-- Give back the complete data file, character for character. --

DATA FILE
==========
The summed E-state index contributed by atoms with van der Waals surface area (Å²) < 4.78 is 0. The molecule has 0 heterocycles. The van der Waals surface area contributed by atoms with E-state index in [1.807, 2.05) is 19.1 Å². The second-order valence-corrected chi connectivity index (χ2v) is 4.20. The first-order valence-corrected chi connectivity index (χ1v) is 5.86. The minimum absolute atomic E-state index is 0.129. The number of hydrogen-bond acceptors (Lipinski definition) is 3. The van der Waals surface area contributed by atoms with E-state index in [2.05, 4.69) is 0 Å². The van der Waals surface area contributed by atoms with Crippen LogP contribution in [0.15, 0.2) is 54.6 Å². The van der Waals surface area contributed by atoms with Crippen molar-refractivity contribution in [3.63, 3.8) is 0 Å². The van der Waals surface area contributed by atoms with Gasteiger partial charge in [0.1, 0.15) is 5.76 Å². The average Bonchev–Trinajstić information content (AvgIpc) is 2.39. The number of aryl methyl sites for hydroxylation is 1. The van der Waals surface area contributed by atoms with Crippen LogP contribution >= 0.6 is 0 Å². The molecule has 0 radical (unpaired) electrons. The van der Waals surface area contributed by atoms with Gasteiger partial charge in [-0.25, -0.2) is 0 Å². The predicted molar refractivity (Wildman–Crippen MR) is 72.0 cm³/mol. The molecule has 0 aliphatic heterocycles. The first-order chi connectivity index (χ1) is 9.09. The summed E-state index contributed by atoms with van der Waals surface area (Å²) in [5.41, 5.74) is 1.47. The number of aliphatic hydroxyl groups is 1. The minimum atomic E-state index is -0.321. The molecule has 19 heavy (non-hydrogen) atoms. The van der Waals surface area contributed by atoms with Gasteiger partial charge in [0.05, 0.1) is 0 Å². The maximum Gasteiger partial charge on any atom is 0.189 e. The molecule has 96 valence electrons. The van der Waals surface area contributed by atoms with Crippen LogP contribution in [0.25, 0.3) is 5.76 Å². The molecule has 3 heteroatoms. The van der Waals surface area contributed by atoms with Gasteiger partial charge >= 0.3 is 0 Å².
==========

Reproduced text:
The summed E-state index contributed by atoms with van der Waals surface area (Å²) < 4.78 is 0. The molecule has 0 heterocycles. The van der Waals surface area contributed by atoms with E-state index in [1.807, 2.05) is 19.1 Å². The second-order valence-corrected chi connectivity index (χ2v) is 4.20. The first-order valence-corrected chi connectivity index (χ1v) is 5.86. The minimum absolute atomic E-state index is 0.129. The number of hydrogen-bond acceptors (Lipinski definition) is 3. The van der Waals surface area contributed by atoms with E-state index in [2.05, 4.69) is 0 Å². The van der Waals surface area contributed by atoms with Crippen LogP contribution in [0.15, 0.2) is 54.6 Å². The van der Waals surface area contributed by atoms with Crippen molar-refractivity contribution in [3.63, 3.8) is 0 Å². The van der Waals surface area contributed by atoms with Gasteiger partial charge in [0.1, 0.15) is 5.76 Å². The average Bonchev–Trinajstić information content (AvgIpc) is 2.39. The number of aryl methyl sites for hydroxylation is 1. The van der Waals surface area contributed by atoms with Crippen LogP contribution >= 0.6 is 0 Å². The molecule has 0 radical (unpaired) electrons. The van der Waals surface area contributed by atoms with Gasteiger partial charge in [-0.25, -0.2) is 0 Å². The predicted molar refractivity (Wildman–Crippen MR) is 72.0 cm³/mol. The molecule has 0 aliphatic heterocycles. The first-order chi connectivity index (χ1) is 9.09. The summed E-state index contributed by atoms with van der Waals surface area (Å²) in [5.41, 5.74) is 1.47. The number of aliphatic hydroxyl groups is 1. The minimum atomic E-state index is -0.321. The molecule has 19 heavy (non-hydrogen) atoms. The van der Waals surface area contributed by atoms with Gasteiger partial charge in [0.05, 0.1) is 0 Å². The maximum Gasteiger partial charge on any atom is 0.189 e. The molecule has 96 valence electrons. The van der Waals surface area contributed by atoms with Crippen LogP contribution in [0.25, 0.3) is 5.76 Å². The molecule has 3 heteroatoms. The van der Waals surface area contributed by atoms with Gasteiger partial charge >= 0.3 is 0 Å².